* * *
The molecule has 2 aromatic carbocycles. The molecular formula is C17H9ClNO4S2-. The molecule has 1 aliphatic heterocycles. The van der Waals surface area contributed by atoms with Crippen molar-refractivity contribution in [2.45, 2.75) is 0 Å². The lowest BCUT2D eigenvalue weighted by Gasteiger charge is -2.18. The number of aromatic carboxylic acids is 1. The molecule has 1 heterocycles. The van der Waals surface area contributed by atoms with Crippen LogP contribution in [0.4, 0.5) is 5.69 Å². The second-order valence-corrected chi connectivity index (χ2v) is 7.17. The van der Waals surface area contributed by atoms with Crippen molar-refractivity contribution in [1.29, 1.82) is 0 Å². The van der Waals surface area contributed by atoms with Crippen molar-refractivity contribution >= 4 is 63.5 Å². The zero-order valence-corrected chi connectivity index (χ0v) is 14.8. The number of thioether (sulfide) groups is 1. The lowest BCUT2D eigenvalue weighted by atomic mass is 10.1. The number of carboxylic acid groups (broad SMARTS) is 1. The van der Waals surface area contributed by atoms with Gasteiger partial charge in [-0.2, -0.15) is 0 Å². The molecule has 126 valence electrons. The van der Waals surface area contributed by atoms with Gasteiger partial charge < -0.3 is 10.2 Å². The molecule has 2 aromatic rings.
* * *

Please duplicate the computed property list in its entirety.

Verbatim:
The molecule has 2 aromatic carbocycles. The molecular formula is C17H9ClNO4S2-. The molecule has 1 aliphatic heterocycles. The van der Waals surface area contributed by atoms with Crippen molar-refractivity contribution in [2.45, 2.75) is 0 Å². The lowest BCUT2D eigenvalue weighted by Gasteiger charge is -2.18. The number of aromatic carboxylic acids is 1. The molecule has 1 heterocycles. The van der Waals surface area contributed by atoms with Crippen LogP contribution in [0.4, 0.5) is 5.69 Å². The second-order valence-corrected chi connectivity index (χ2v) is 7.17. The van der Waals surface area contributed by atoms with Crippen molar-refractivity contribution in [1.29, 1.82) is 0 Å². The van der Waals surface area contributed by atoms with Crippen molar-refractivity contribution >= 4 is 63.5 Å². The zero-order valence-corrected chi connectivity index (χ0v) is 14.8. The number of thioether (sulfide) groups is 1. The lowest BCUT2D eigenvalue weighted by atomic mass is 10.1. The number of carboxylic acid groups (broad SMARTS) is 1. The van der Waals surface area contributed by atoms with Gasteiger partial charge in [-0.2, -0.15) is 0 Å². The molecule has 126 valence electrons. The van der Waals surface area contributed by atoms with Gasteiger partial charge < -0.3 is 10.2 Å². The molecule has 2 aromatic rings.